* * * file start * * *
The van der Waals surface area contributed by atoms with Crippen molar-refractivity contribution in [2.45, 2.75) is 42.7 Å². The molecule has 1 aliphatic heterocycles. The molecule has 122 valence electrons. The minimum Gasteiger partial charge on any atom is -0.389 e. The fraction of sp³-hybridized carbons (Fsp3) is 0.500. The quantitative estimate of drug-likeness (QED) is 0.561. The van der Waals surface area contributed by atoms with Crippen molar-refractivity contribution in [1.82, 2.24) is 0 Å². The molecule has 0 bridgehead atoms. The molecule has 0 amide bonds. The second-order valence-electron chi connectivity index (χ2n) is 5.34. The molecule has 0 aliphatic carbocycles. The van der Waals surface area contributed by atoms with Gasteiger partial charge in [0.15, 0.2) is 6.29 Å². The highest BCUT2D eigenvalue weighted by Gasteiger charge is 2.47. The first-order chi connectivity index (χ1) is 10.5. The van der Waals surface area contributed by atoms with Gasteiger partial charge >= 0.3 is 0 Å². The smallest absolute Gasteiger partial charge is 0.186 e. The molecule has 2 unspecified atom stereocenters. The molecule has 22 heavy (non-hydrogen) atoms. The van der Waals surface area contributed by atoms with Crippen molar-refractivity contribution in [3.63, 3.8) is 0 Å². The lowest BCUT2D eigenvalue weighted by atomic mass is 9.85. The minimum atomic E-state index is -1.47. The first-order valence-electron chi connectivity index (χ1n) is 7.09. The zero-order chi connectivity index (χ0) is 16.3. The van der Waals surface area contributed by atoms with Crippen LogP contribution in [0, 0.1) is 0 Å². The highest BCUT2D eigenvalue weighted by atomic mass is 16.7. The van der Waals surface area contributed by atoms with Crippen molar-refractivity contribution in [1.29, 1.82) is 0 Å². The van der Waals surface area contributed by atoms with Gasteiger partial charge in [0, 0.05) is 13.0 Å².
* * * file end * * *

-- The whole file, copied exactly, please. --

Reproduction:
The van der Waals surface area contributed by atoms with Crippen molar-refractivity contribution in [2.45, 2.75) is 42.7 Å². The molecule has 1 aliphatic heterocycles. The molecule has 122 valence electrons. The minimum Gasteiger partial charge on any atom is -0.389 e. The fraction of sp³-hybridized carbons (Fsp3) is 0.500. The quantitative estimate of drug-likeness (QED) is 0.561. The van der Waals surface area contributed by atoms with Crippen molar-refractivity contribution in [1.82, 2.24) is 0 Å². The molecule has 0 bridgehead atoms. The molecule has 0 amide bonds. The second-order valence-electron chi connectivity index (χ2n) is 5.34. The molecule has 0 aliphatic carbocycles. The van der Waals surface area contributed by atoms with Gasteiger partial charge in [0.15, 0.2) is 6.29 Å². The highest BCUT2D eigenvalue weighted by Gasteiger charge is 2.47. The first-order chi connectivity index (χ1) is 10.5. The van der Waals surface area contributed by atoms with Gasteiger partial charge >= 0.3 is 0 Å². The smallest absolute Gasteiger partial charge is 0.186 e. The molecule has 2 unspecified atom stereocenters. The molecule has 22 heavy (non-hydrogen) atoms. The van der Waals surface area contributed by atoms with Crippen molar-refractivity contribution in [3.63, 3.8) is 0 Å². The lowest BCUT2D eigenvalue weighted by atomic mass is 9.85. The minimum atomic E-state index is -1.47. The first-order valence-electron chi connectivity index (χ1n) is 7.09. The zero-order chi connectivity index (χ0) is 16.3. The van der Waals surface area contributed by atoms with Crippen LogP contribution in [0, 0.1) is 0 Å². The highest BCUT2D eigenvalue weighted by atomic mass is 16.7. The van der Waals surface area contributed by atoms with Crippen molar-refractivity contribution in [1.29, 1.82) is 0 Å². The van der Waals surface area contributed by atoms with Gasteiger partial charge in [0, 0.05) is 13.0 Å².